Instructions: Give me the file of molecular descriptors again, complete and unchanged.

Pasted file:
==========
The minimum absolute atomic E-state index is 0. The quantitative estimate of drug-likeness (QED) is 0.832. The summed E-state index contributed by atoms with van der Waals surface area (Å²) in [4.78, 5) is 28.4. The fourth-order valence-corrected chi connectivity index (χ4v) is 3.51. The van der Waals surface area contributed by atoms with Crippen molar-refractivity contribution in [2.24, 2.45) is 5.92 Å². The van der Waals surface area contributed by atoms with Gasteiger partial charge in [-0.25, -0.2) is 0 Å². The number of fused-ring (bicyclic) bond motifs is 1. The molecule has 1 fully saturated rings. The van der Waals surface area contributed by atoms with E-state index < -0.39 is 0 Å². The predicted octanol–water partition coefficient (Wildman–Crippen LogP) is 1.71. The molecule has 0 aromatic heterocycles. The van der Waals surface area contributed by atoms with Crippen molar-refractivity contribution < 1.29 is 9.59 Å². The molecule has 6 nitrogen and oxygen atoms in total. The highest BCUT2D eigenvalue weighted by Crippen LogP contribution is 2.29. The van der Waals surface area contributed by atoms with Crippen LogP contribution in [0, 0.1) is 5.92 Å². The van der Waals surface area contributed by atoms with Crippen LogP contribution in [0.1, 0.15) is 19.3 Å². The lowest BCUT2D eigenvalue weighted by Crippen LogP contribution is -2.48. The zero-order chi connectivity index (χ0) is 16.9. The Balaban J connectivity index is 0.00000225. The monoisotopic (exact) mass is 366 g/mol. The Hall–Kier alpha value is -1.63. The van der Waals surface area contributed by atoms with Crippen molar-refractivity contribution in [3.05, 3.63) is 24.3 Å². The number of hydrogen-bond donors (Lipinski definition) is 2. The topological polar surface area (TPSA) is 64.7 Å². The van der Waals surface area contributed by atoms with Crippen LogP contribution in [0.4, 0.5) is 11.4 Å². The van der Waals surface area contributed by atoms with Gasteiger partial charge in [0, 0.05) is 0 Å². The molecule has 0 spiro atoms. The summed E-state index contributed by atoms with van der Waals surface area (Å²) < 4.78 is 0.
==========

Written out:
The minimum absolute atomic E-state index is 0. The quantitative estimate of drug-likeness (QED) is 0.832. The summed E-state index contributed by atoms with van der Waals surface area (Å²) in [4.78, 5) is 28.4. The fourth-order valence-corrected chi connectivity index (χ4v) is 3.51. The van der Waals surface area contributed by atoms with Crippen molar-refractivity contribution in [2.24, 2.45) is 5.92 Å². The van der Waals surface area contributed by atoms with Gasteiger partial charge in [-0.25, -0.2) is 0 Å². The number of fused-ring (bicyclic) bond motifs is 1. The molecule has 1 fully saturated rings. The van der Waals surface area contributed by atoms with E-state index < -0.39 is 0 Å². The predicted octanol–water partition coefficient (Wildman–Crippen LogP) is 1.71. The molecule has 0 aromatic heterocycles. The van der Waals surface area contributed by atoms with Crippen molar-refractivity contribution < 1.29 is 9.59 Å². The molecule has 6 nitrogen and oxygen atoms in total. The highest BCUT2D eigenvalue weighted by Crippen LogP contribution is 2.29. The van der Waals surface area contributed by atoms with Crippen LogP contribution in [0, 0.1) is 5.92 Å². The van der Waals surface area contributed by atoms with Crippen LogP contribution in [0.1, 0.15) is 19.3 Å². The lowest BCUT2D eigenvalue weighted by Crippen LogP contribution is -2.48. The zero-order chi connectivity index (χ0) is 16.9. The Balaban J connectivity index is 0.00000225. The monoisotopic (exact) mass is 366 g/mol. The Hall–Kier alpha value is -1.63. The van der Waals surface area contributed by atoms with Crippen molar-refractivity contribution in [3.05, 3.63) is 24.3 Å². The number of hydrogen-bond donors (Lipinski definition) is 2. The topological polar surface area (TPSA) is 64.7 Å². The van der Waals surface area contributed by atoms with Crippen LogP contribution in [0.4, 0.5) is 11.4 Å². The van der Waals surface area contributed by atoms with Gasteiger partial charge in [0, 0.05) is 0 Å². The molecule has 0 spiro atoms. The summed E-state index contributed by atoms with van der Waals surface area (Å²) < 4.78 is 0.